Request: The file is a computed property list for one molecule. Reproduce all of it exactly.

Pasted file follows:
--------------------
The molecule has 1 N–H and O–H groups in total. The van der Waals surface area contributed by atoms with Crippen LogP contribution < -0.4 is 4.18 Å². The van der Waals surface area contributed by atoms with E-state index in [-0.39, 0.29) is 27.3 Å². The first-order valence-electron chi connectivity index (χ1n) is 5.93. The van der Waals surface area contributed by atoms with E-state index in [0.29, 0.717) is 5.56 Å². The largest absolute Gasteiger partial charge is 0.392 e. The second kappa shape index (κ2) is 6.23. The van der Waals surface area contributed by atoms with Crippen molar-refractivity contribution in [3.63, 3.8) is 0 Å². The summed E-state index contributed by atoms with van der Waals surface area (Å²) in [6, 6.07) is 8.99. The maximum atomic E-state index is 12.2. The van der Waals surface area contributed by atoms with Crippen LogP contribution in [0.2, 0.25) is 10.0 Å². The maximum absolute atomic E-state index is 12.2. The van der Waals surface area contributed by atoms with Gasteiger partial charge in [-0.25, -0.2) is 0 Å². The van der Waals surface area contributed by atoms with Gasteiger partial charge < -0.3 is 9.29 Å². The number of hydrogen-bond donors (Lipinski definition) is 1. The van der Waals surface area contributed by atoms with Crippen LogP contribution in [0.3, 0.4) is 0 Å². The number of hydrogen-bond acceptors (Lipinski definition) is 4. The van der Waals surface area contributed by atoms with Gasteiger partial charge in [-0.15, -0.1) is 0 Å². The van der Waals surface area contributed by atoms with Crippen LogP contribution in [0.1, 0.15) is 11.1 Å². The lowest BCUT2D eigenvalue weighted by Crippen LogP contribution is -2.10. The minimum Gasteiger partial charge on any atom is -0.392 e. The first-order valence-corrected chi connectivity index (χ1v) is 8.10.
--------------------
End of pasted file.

The molecule has 1 N–H and O–H groups in total. The van der Waals surface area contributed by atoms with Crippen LogP contribution < -0.4 is 4.18 Å². The van der Waals surface area contributed by atoms with E-state index in [-0.39, 0.29) is 27.3 Å². The first-order valence-electron chi connectivity index (χ1n) is 5.93. The van der Waals surface area contributed by atoms with E-state index in [0.29, 0.717) is 5.56 Å². The largest absolute Gasteiger partial charge is 0.392 e. The second kappa shape index (κ2) is 6.23. The van der Waals surface area contributed by atoms with Crippen molar-refractivity contribution in [3.63, 3.8) is 0 Å². The summed E-state index contributed by atoms with van der Waals surface area (Å²) in [6, 6.07) is 8.99. The maximum atomic E-state index is 12.2. The van der Waals surface area contributed by atoms with Crippen LogP contribution in [0.2, 0.25) is 10.0 Å². The maximum absolute atomic E-state index is 12.2. The van der Waals surface area contributed by atoms with Gasteiger partial charge in [-0.25, -0.2) is 0 Å². The van der Waals surface area contributed by atoms with Gasteiger partial charge < -0.3 is 9.29 Å². The number of hydrogen-bond donors (Lipinski definition) is 1. The van der Waals surface area contributed by atoms with Crippen LogP contribution in [0.3, 0.4) is 0 Å². The number of hydrogen-bond acceptors (Lipinski definition) is 4. The van der Waals surface area contributed by atoms with Gasteiger partial charge in [-0.15, -0.1) is 0 Å². The van der Waals surface area contributed by atoms with Crippen LogP contribution in [0.1, 0.15) is 11.1 Å². The lowest BCUT2D eigenvalue weighted by Crippen LogP contribution is -2.10. The minimum Gasteiger partial charge on any atom is -0.392 e. The first-order valence-corrected chi connectivity index (χ1v) is 8.10.